Chidambaram admits to 'editorial' changes in Ishrat Jahan files

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New Delhi/Mumbai, March 14: Former finance minister P Chidambaram on Monday admitted to having made "editorial" changes to the affidavits filed in the Ishrat Jahan case.

Chidambaram was replying to a question at the launch of a book "Standing Guard - A Year in Opposition" written by him at a hotel in Mumbai.

Chidambaram admits to 'editorial' changes in Ishrat Jahan files

Home Minister Rajnath Singh on Monday ordered an 'internal inquiry' to probe how files concerning the affidavits filed in the Ishrat Jahan case have gone missing, said informed sources.

(Ishrat Jahan case: Govt sets up probe panel on missing files)

Former home secretary GK Pillai had also claimed that there was "political interference" in the case which led to the deletion of reference to Lashkar-e-Taiba from the revised affidavit filed in 2009.

"Tell me which part of the affidavit is wrong, which sentence of the affidavit is wrong. Nobody is alleging against me. The officer who said that he did not know anything about the affidavit, is on record in Guwahati in July 13, 2013 saying that the second affidavit was perfectly justified," said Chidambaram.

"He has changed his view. In a free country, a person is entitled to change his view. The second affidavit was vetted by the attorney general of India. No part of the second affidavit was wrong," he added.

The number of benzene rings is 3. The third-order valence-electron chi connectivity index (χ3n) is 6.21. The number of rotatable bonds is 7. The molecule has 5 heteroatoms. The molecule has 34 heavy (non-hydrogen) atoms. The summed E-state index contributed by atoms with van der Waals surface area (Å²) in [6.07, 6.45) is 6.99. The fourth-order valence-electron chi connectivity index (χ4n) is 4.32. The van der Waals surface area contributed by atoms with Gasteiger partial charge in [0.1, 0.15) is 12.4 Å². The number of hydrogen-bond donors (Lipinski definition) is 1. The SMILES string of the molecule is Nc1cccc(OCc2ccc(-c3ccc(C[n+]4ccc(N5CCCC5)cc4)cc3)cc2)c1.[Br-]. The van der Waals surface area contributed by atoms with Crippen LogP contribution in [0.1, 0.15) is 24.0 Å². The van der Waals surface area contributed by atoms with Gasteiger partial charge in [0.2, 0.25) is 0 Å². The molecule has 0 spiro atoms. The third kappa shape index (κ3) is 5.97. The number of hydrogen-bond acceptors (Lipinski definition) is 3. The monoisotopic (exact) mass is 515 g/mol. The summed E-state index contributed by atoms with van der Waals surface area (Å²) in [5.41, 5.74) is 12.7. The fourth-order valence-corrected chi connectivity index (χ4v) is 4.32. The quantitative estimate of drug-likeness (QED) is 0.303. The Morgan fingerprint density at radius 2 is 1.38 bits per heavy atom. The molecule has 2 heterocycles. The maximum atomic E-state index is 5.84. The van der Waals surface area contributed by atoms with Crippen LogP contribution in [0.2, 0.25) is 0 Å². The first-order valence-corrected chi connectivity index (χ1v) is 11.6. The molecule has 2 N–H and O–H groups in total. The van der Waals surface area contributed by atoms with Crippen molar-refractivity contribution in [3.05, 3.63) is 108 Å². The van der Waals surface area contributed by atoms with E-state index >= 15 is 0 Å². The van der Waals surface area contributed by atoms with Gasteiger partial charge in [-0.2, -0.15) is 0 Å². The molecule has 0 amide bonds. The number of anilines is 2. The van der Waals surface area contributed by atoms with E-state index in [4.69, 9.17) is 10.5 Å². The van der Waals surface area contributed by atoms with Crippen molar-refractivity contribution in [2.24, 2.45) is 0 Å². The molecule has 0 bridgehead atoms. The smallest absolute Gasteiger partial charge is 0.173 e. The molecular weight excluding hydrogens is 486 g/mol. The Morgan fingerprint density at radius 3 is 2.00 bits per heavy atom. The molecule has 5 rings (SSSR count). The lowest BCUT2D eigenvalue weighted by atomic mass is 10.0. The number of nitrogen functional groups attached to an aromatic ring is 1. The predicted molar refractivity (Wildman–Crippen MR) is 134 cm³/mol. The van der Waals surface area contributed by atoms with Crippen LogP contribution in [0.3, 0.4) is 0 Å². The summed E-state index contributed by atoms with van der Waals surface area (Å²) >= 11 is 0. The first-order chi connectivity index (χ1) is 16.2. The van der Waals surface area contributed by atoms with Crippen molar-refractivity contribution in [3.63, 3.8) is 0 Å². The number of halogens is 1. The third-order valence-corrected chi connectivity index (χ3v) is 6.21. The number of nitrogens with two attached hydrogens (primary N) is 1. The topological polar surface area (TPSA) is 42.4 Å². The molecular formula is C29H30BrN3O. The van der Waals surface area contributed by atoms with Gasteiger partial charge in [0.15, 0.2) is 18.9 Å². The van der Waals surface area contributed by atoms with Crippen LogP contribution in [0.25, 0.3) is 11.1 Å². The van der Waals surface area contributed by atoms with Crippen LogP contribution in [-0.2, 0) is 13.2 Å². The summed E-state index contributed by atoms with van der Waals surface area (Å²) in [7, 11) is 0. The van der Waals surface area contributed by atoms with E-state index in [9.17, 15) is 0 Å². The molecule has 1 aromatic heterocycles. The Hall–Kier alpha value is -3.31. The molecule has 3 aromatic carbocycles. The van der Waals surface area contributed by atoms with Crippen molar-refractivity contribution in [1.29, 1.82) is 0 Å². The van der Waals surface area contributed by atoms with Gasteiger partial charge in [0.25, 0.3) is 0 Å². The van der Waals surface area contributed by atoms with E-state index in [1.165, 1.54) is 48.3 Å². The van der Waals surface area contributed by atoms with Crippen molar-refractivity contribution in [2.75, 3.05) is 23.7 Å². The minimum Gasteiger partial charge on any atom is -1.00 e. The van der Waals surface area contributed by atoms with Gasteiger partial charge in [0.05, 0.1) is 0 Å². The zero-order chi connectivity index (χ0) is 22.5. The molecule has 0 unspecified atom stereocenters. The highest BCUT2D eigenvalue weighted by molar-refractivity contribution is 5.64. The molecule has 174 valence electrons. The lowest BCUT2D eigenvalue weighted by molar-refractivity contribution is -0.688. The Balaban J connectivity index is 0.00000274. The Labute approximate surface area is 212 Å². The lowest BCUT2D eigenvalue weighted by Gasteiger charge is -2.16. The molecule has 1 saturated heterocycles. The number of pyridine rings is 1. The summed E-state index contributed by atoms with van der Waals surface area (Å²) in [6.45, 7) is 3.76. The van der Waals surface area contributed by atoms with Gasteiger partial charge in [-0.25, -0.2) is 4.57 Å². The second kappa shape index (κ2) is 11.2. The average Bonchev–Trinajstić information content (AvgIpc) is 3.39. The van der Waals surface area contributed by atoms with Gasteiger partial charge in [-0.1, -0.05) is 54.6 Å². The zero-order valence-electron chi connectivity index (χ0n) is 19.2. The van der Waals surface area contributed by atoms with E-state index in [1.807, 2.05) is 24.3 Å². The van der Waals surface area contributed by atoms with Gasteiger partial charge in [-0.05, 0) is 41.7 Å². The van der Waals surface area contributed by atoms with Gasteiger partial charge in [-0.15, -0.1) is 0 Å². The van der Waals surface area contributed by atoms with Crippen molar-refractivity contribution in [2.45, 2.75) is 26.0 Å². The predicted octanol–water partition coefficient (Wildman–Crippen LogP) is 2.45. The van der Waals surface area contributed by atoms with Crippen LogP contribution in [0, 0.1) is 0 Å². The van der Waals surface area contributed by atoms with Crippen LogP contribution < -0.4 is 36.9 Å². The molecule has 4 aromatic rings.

Chidambaram further said: "It was drafted, went to the attorney general, came to me. I, with a compulsive habit of all lawyers, made small 'editorial' changes. This is a habit of all lawyers. Any lawyer would put a comma here and there or strike out a word.

"I don't think any of the files that came to me went back without making a change. That is a habit to make small changes here and there. Then the file went back to the home secretary. The files passed the home secretary's table at least three times."

"And now they say those papers are missing. To whose advantage has the vetted draft gone missing? I want the vetted draft. To whose interest is to say that the draft is missing? There is nothing to hide. I think the mystery has been unravelled now," he added.

On March 10, the home minister had told the Lok Sabha that "two letters from the then home secretary to the attorney general in 2009 have gone missing. The then attorney general had vetted two affidavits regarding the case. Those are also not available".

Last week, Rajnath Singh had announced in the Lok Sabha that an internal inquiry will be conducted in this regard.

The Bharatiya Janata Party (BJP) and home ministry officials had alleged recently that the UPA government did a flip flop over the controversial 2004 shootout in which Ishrat, then a student of a Mumbai college and allegedly a Lashkar-e-Taiba operative, was killed.

IANS

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